Ehren Fritz Gerhard: This is interesting because I’ve exhibited my work a lot. It’s always different when you’re exhibiting your own work. But I’ve also been a gallery director for five, seven years. So I’ve done monthly exhibitions and opening receptions of different work. I’ve seen a lot, some of them bigger and with mine, I mean, they’re paintings, they’re on the wall. I mean, I don’t care if people touch it. Like, I’m not that uptight about any of that stuff, but with other shows, certain things like if it’s just going to one of it is just education, obviously knowing how to approach the work, how to act in a museum or a gallery. The opening reception, especially in the smaller galleries, it’s a celebration. Everybody’s having fun. It’s a party. So it’s gonna get rowdy, loud, wine may be spilled…

Some of the things that I’ve seen over the years is one thing that bothers me, is there’s some people who only come to eat the free food so that, they know there’s an opening reception. They come and they fill up a plate and then they leave. They don’t even look at the artwork and I’ll see them at different openings around town and they just come and they eat, I mean, it’s fun. I encourage my students to go because they can get free dinner. Artists live off of cheese. Once a month we go do our gallery openings, receptions and you go four, five, six galleries and by the end of the night, you’re full, you’ve had wine, cheese and you’re good. For a starving artist, it’s very important to go to openings because you get to see art, you get to meet people and you get to have a free meal.

The other thing is, and this is hard too, I have to remind myself about it: People not looking at an individual artwork for long enough. I mean, this becomes more, more and more difficult because we’re used to very rapid image. Like scrolling and looking at our phones. The average time that we spend with an image is a couple seconds or something like that on social media. Looking at an art work is a very different, you have to sort of slow yourself down and I still have to remind myself, ok, take your time. Let’s look at the different elements. Not just say, oh, I don’t like this color, but really just spend some time with each work and we all have to remind ourselves to do that. I feel like you get a better enjoyment. Even if any of the other thing, it’s not important that you like it.

Sometimes you don’t have to like it. I did a lot of education with the gallery as well with people who didn’t have art background, had been to museums and it’s ok to not like something. You can still sort of see and it’s important to know why you don’t like it. So you get into some things like that and recognizing and that’s why it’s nice to spend time with the artwork. Sometimes opinions will change once you hear the story behind it. It’s hard to give an artwork, two seconds. We’re really just going to be very, subjective on our, and biased on our opinions of color and shape and things like that and subject matter.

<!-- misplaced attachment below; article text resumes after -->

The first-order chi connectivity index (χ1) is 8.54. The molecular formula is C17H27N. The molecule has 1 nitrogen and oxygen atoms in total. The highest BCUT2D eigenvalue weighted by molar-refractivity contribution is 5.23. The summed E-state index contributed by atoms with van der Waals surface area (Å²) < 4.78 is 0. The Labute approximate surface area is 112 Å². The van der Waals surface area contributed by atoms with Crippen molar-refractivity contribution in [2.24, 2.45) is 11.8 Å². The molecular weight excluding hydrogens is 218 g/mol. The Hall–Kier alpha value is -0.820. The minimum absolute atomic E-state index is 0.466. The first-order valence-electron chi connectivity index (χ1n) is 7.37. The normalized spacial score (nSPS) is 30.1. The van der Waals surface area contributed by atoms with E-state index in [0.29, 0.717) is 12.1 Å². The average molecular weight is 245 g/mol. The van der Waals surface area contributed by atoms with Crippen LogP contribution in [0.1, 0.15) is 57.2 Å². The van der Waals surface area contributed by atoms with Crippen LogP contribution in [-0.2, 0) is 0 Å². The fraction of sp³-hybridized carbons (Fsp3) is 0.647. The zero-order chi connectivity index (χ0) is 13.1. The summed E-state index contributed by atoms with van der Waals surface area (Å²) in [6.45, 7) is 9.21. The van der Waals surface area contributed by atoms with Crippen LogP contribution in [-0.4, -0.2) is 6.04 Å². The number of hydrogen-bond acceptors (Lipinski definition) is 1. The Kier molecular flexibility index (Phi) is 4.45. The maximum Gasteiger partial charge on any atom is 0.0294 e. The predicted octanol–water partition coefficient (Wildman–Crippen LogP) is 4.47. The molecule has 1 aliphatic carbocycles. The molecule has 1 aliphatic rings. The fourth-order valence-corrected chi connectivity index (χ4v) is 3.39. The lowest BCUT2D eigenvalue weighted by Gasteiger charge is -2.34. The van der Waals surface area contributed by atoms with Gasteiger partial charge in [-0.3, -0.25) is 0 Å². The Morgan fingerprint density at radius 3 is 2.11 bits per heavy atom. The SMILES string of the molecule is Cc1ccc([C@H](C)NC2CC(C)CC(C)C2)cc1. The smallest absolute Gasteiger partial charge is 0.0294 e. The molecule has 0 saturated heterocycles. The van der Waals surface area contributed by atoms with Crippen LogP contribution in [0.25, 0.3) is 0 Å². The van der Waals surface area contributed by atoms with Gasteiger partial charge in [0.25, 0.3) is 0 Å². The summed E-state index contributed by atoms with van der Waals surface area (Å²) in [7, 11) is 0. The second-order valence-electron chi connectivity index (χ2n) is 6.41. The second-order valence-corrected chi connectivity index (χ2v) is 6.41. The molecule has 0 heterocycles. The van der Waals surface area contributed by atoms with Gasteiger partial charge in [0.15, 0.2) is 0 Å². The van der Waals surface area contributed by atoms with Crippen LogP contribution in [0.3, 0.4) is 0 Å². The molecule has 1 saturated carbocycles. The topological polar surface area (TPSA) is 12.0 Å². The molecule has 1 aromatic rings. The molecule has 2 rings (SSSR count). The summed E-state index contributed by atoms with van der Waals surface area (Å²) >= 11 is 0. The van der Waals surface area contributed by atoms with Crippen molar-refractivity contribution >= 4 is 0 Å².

Oh! I hate still life. So I’m not even gonna look at that work you know, and then the other thing, touching artwork. That’s another human thing that especially pieces. There’s some artwork that just screams, it wants to be touched and you can’t help it. But sometimes that’s ok, sometimes it’s not. I’ve even seen people rest, drinks like wine and stuff like that on pedestals with sculptures on them. That that’s pretty obnoxious, but putting your wine on the pedestal with the artwork on it…

Lilidiana Cruz: After said that, I have to ask: Do you prefer the big galleries or small ones?

Ehren Fritz Gerhard: The smaller community galleries and things like that, it’s obviously much more casual atmosphere, but still, I’ve had chills with very expensive artwork on a, like a like this thing.

What things that I love about them? And this is for any opening. But really with my work too, I’ve had really great experiences of people sharing their stories and experiences that maybe the artwork reminds them of, and in particular. I had a painting of an elk, a large portrait. It was probably four by three by four ft tall, this big giant elk head. And um someone had actually been charged by an elk. And they brought me aside in the gallery and they said this painting is, it was just evoking that experience again. And then all the other ones, different stories of people’s experiences or places they’ve been and sharing all that love of nature and it could be as well. So that for me is always the most fun, is hearing people’s stories.